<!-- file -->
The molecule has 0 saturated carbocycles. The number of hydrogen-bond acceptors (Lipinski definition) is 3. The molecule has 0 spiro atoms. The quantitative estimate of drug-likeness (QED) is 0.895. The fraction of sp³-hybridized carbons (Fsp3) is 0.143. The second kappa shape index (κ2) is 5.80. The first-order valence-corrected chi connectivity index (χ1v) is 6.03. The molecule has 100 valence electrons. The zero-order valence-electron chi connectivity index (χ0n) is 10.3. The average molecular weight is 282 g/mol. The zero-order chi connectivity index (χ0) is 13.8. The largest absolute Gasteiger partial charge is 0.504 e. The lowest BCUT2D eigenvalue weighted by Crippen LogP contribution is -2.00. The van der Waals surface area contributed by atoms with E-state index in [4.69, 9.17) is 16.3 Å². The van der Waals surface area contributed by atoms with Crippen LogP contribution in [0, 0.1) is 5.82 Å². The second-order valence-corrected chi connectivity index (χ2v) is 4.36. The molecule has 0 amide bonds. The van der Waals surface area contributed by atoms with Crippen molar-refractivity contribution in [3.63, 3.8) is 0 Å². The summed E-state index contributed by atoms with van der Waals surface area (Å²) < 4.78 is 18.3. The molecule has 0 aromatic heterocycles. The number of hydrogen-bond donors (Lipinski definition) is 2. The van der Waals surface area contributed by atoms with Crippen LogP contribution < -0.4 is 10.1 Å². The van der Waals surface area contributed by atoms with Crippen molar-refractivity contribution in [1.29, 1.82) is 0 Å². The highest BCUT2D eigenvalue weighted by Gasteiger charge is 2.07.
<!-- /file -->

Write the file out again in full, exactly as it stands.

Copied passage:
The molecule has 0 saturated carbocycles. The number of hydrogen-bond acceptors (Lipinski definition) is 3. The molecule has 0 spiro atoms. The quantitative estimate of drug-likeness (QED) is 0.895. The fraction of sp³-hybridized carbons (Fsp3) is 0.143. The second kappa shape index (κ2) is 5.80. The first-order valence-corrected chi connectivity index (χ1v) is 6.03. The molecule has 100 valence electrons. The zero-order valence-electron chi connectivity index (χ0n) is 10.3. The average molecular weight is 282 g/mol. The zero-order chi connectivity index (χ0) is 13.8. The largest absolute Gasteiger partial charge is 0.504 e. The lowest BCUT2D eigenvalue weighted by Crippen LogP contribution is -2.00. The van der Waals surface area contributed by atoms with E-state index in [4.69, 9.17) is 16.3 Å². The van der Waals surface area contributed by atoms with Crippen LogP contribution in [0, 0.1) is 5.82 Å². The second-order valence-corrected chi connectivity index (χ2v) is 4.36. The molecule has 0 amide bonds. The van der Waals surface area contributed by atoms with Crippen molar-refractivity contribution in [3.63, 3.8) is 0 Å². The summed E-state index contributed by atoms with van der Waals surface area (Å²) < 4.78 is 18.3. The molecule has 0 aromatic heterocycles. The number of hydrogen-bond donors (Lipinski definition) is 2. The van der Waals surface area contributed by atoms with Crippen LogP contribution < -0.4 is 10.1 Å². The van der Waals surface area contributed by atoms with Crippen molar-refractivity contribution in [1.29, 1.82) is 0 Å². The highest BCUT2D eigenvalue weighted by Gasteiger charge is 2.07.